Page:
Bologna’s Central Perk? Try Bar Maurizio

«What are you giving me for free?», asks the man with socks into his slippers as he enters Bar Maurizio on a lazy august morning. «Have a croissant». «I’d like that pasta actually», nonchalantly replies the hungry man, pointing to a large bowl of just cooked pasta. «Sorry, can’t give you that». Then Maurizio waits a second and adds: «But if you pass in an hour or so I’ll give you the pasta».

He gets the croissant, for free that is, and leaves. Maurizio looks at me: «I wouldn’t like to be in his shoes. We are talking hunger here. I have a soft heart».

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Bar Maurizio, hidden in Via Guerrazzi near the glorious Portico dei Servi but discretely located, not too much on display, is more an institution than a bar. Small, unpretentious, woody. As well as incredibly trendy for a certain Bologna. You can meet young hipsters in the evenings, lounging by the platform and drinking cheap Spritz in front of the adjacent art library.

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But, in my opinion, it’s in the morning that it gives its best. Maurizio has a beard and a frank smile and actually laughs if you say a funny joke: an honest laughter, not a bar owner’s fake kindness. The place is incredibly tiny but the croissants are good, so are the little crunchy crescentine with salami or rucola, and everyday there’s a pasta coming straight from a massive bowl and being served in plastic plates: fanciness isn’t at home here.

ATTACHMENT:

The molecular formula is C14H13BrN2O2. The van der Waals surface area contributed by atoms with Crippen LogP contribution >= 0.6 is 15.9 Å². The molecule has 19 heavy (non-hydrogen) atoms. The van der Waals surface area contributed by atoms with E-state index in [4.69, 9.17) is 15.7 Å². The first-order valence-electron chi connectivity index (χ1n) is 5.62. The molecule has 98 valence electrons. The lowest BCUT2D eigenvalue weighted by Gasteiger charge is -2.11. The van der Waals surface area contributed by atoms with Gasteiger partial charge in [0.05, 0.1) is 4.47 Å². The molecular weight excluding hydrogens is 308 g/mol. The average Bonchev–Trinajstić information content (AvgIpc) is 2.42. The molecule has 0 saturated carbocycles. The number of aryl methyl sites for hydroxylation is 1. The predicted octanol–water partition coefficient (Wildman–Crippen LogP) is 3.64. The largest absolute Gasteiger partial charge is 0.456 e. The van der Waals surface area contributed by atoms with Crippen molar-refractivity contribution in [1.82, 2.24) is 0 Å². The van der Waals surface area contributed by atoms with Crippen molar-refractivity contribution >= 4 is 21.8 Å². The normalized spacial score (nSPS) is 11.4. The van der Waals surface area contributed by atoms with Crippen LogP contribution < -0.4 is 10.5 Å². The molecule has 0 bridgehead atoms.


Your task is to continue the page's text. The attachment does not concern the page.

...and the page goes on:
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You can always meet the same faces: some freelance journalists from the local papers, some artsy students, residents of the quite upmarket Santo Stefano-Rialto area, who appreciate a more casual place to hang around. A real institution within the institution is actor Leo, master of quick replies and intrepid courtships:when not on a set, he is there all the time and, if you’re a woman, he will always make you feel like you’re the most intoxicatingly desirable creature in the world (but beware: if you don’t like being approached in a candidly touchy manner, no matter how funnily done, that is not an exchange for you). And there is a team of bizarre characters that often make your coffee time worth its while, unless you hope to work.

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Tiny Bar Maurizio, with its microscopic wooden mezzanine that incredibly hosts occasional gigs, its always packed happy hours, its morning crowd of regulars that all seem to have something interesting just waiting to happen, and its fame among Bologna’s radical chics, has been there for ages. For quite a long time I was suspicious, kind of reluctant to get into something looking like a non-said secret circle. But it ended up capturing me in its morning version, as one of those places when you feel at home. Your home? Certainly not.  Even if that massive saucepan filled with unpretentiously cooked pasta suggests something very close to it.

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Not home but a place where you feel cosy and surrounded by that kind of weirdos that you actually feel very much at ease with. And in a town that is suddenly becoming a factory of bars and restaurants for tourists, it is a great relief to have something so genuinely local. Pay a visit, spend a morning there reading newspapers, say hello to Leo and don’t take advantage of Maurizio’s soft heart. And let me know.

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